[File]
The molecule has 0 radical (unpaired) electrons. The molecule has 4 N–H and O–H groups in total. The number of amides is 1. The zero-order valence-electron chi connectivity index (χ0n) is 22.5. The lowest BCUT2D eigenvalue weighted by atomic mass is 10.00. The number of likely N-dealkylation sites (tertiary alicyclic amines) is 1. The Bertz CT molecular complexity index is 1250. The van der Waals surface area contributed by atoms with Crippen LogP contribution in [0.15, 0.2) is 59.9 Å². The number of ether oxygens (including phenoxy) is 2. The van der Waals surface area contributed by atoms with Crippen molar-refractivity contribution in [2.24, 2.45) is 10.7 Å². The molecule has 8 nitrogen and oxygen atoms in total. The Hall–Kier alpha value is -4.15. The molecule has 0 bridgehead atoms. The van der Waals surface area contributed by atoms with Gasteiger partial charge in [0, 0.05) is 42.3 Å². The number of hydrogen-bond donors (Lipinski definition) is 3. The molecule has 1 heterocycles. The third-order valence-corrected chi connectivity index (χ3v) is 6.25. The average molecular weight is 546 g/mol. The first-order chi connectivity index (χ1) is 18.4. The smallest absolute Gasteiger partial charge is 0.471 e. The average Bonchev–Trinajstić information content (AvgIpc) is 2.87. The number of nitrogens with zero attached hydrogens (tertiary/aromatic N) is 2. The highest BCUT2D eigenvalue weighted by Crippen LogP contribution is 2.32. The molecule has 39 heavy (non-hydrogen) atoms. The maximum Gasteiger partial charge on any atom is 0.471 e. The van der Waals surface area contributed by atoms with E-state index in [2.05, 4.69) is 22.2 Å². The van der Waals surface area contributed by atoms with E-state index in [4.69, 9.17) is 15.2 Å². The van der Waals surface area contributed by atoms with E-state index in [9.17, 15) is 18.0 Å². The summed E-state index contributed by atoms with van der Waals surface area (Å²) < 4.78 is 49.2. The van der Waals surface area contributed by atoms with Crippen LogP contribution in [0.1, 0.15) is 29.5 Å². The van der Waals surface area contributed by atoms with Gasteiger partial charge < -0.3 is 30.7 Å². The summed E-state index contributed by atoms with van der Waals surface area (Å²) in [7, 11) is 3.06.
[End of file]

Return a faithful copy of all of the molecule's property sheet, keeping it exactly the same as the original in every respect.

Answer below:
The molecule has 0 radical (unpaired) electrons. The molecule has 4 N–H and O–H groups in total. The number of amides is 1. The zero-order valence-electron chi connectivity index (χ0n) is 22.5. The lowest BCUT2D eigenvalue weighted by atomic mass is 10.00. The number of likely N-dealkylation sites (tertiary alicyclic amines) is 1. The Bertz CT molecular complexity index is 1250. The van der Waals surface area contributed by atoms with Crippen LogP contribution in [0.15, 0.2) is 59.9 Å². The number of ether oxygens (including phenoxy) is 2. The van der Waals surface area contributed by atoms with Crippen molar-refractivity contribution in [2.24, 2.45) is 10.7 Å². The molecule has 8 nitrogen and oxygen atoms in total. The Hall–Kier alpha value is -4.15. The molecule has 0 bridgehead atoms. The van der Waals surface area contributed by atoms with Gasteiger partial charge in [0, 0.05) is 42.3 Å². The number of hydrogen-bond donors (Lipinski definition) is 3. The molecule has 1 heterocycles. The third-order valence-corrected chi connectivity index (χ3v) is 6.25. The average molecular weight is 546 g/mol. The first-order chi connectivity index (χ1) is 18.4. The smallest absolute Gasteiger partial charge is 0.471 e. The average Bonchev–Trinajstić information content (AvgIpc) is 2.87. The number of nitrogens with zero attached hydrogens (tertiary/aromatic N) is 2. The highest BCUT2D eigenvalue weighted by Crippen LogP contribution is 2.32. The molecule has 39 heavy (non-hydrogen) atoms. The maximum Gasteiger partial charge on any atom is 0.471 e. The van der Waals surface area contributed by atoms with E-state index in [2.05, 4.69) is 22.2 Å². The van der Waals surface area contributed by atoms with E-state index in [4.69, 9.17) is 15.2 Å². The van der Waals surface area contributed by atoms with E-state index in [9.17, 15) is 18.0 Å². The summed E-state index contributed by atoms with van der Waals surface area (Å²) < 4.78 is 49.2. The van der Waals surface area contributed by atoms with Crippen LogP contribution in [0.1, 0.15) is 29.5 Å². The van der Waals surface area contributed by atoms with Gasteiger partial charge < -0.3 is 30.7 Å². The summed E-state index contributed by atoms with van der Waals surface area (Å²) in [7, 11) is 3.06.